Challenges along the way

Implementing an innovative practice like the four-day workweek does not come without challenges, some of which we didn’t anticipate.

Holiday schedules

Qwick HQ closes for 11 different holidays throughout the year, and we’ve had to get creative as to how we balance the four-day workweek with these observances. Take Memorial Day, for example—Monday the office is closed and if we took Friday off we’d only have three days (or 24 working hours) that week. As you can see, that starts looking much more concerning for our work output as a rapidly growing tech company.

On weeks with holidays, our working days shift to accommodate whatever that day off is. So for Memorial Day, we have Monday off, and our team will work Tuesday to Friday that week. That schedule also means we have a four-day weekend, followed by a two-day weekend. It’s not the most ideal, but it’s the best way we’ve found to balance things. It’s also a highly seasonal challenge, as it’s most notable in the summer months with Memorial Day, Juneteenth, and Independence Day in quick succession.

More challenging for certain teams

The four-day workweek has proved to be more challenging for certain teams to adopt than others. Our operations and demand teams work most directly with the Qwick network supporting users' day-to-day needs, and we serve the hospitality industry, so business tends to ramp up on the weekends. Even with shifting schedules to allow for coverage during these busier times, it can be harder for individuals on these teams to fully unplug depending on what large events we’re supporting.

As we continue expanding across the country, we’re also finding that more of our team is dispersed and working in different time zones. This makes scheduling more difficult, as the number of available meeting hours in the day shrinks even more. It hasn’t been unmanageable but is worth noting.

Requires time to test

When we first announced the four-day workweek we intended to pilot it for four months, then evaluate its success and iterate if needed. What we didn’t consider is that our business is affected by seasonality. To fully understand how our team and business function on a four-day workweek, we needed more time to be able to draw any worthwhile conclusions. Now that we’re approaching the year mark, we are in a much better place to evaluate the impact of a four-day workweek.

Learnings after (almost) a year of the four-day workweek

Greater balance, less stress

Despite a few challenges along the way, our experience with the four-day workweek has been overwhelmingly positive. Qwick employees report greater work/life balance, increased ability to creatively solve problems, and higher ratings of individual job performance. 96% of employees say that they feel rested and ready for work on Mondays after their three-day weekend. And once the week is underway, data tells us our team is less stressed during working hours.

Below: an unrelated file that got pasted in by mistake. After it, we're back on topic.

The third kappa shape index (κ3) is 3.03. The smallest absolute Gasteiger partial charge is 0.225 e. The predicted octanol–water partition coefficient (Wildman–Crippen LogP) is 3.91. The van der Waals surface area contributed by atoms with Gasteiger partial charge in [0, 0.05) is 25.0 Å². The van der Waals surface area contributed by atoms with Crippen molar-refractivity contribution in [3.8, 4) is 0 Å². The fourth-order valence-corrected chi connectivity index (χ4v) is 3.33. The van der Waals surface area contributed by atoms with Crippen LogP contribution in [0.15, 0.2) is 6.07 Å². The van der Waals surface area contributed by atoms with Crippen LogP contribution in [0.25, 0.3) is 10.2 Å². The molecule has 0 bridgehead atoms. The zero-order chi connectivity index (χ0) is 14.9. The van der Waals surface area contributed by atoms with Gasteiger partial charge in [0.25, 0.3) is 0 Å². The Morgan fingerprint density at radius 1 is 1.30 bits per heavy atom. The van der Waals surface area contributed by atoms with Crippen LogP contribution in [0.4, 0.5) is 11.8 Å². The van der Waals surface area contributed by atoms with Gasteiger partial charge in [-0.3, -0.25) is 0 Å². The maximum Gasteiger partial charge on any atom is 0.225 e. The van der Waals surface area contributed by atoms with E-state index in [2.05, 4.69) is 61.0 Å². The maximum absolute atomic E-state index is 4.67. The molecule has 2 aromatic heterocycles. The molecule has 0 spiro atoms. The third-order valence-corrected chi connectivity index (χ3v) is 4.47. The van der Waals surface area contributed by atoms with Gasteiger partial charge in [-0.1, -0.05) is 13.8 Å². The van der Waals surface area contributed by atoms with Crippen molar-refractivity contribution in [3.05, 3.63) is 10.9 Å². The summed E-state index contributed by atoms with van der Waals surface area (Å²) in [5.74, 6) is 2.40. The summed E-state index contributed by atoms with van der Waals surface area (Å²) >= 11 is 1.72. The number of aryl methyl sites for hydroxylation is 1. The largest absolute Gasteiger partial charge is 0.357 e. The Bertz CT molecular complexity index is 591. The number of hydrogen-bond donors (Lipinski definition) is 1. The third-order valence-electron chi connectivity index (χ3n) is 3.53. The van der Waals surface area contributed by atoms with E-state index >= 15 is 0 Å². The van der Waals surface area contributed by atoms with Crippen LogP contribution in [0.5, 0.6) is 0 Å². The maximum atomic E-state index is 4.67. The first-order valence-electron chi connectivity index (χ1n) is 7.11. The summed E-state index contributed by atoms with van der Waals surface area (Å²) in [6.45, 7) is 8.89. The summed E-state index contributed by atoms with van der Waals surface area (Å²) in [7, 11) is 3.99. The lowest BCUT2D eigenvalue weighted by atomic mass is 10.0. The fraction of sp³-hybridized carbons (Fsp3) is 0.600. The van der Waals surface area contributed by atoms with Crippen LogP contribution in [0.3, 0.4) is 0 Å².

Hiring superpower

We've also seen a great response to the four-day workweek when it comes to hiring. We saw a 230% boost in applications after implementation, and along with our competitive pay and benefits, the four-day workweek has helped us attract and retain the best talent.

Culture matters

We attribute the success of our four-day workweek to the culture we’ve built at Qwick. We hire adults and treat them as such. We trust our team to act in the best interest of Qwick, excel in their roles, and drive the company forward. We take great care to create a workplace free from unnecessary rules, policies, or red tape. As a result, we’ve created an environment where you really can hustle responsibly, be human, and be motivated to produce your very best work.

Hustling responsibly still requires hustle

Not only do we have a responsibility to take care of ourselves, but as employees of Qwick, we have a responsibility to our business, our shareholders, our community, and each other. Our four-day workweek doesn’t mean that we work any less intensely Monday through Thursday. In fact, it means we have to be even more focused and disciplined during our working hours. When we’re online, we’re locked in and sprinting toward our goals. It’s important that everyone has a shared understanding of this, especially new team members.

We’re changing the way people work

Our team continues to produce great results in their shorter week, while living healthier, balanced lives. We’ve learned that a four-day workweek can be a great decision for the success of your business—as long as you have the culture and team to back it up.

Join us

If you’d like to experience the benefits of a four-day workweek first-hand, head to our careers page and check out our open roles. We’re hiring and we’d love to meet you!

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Rachael Kratz, Chief of Staff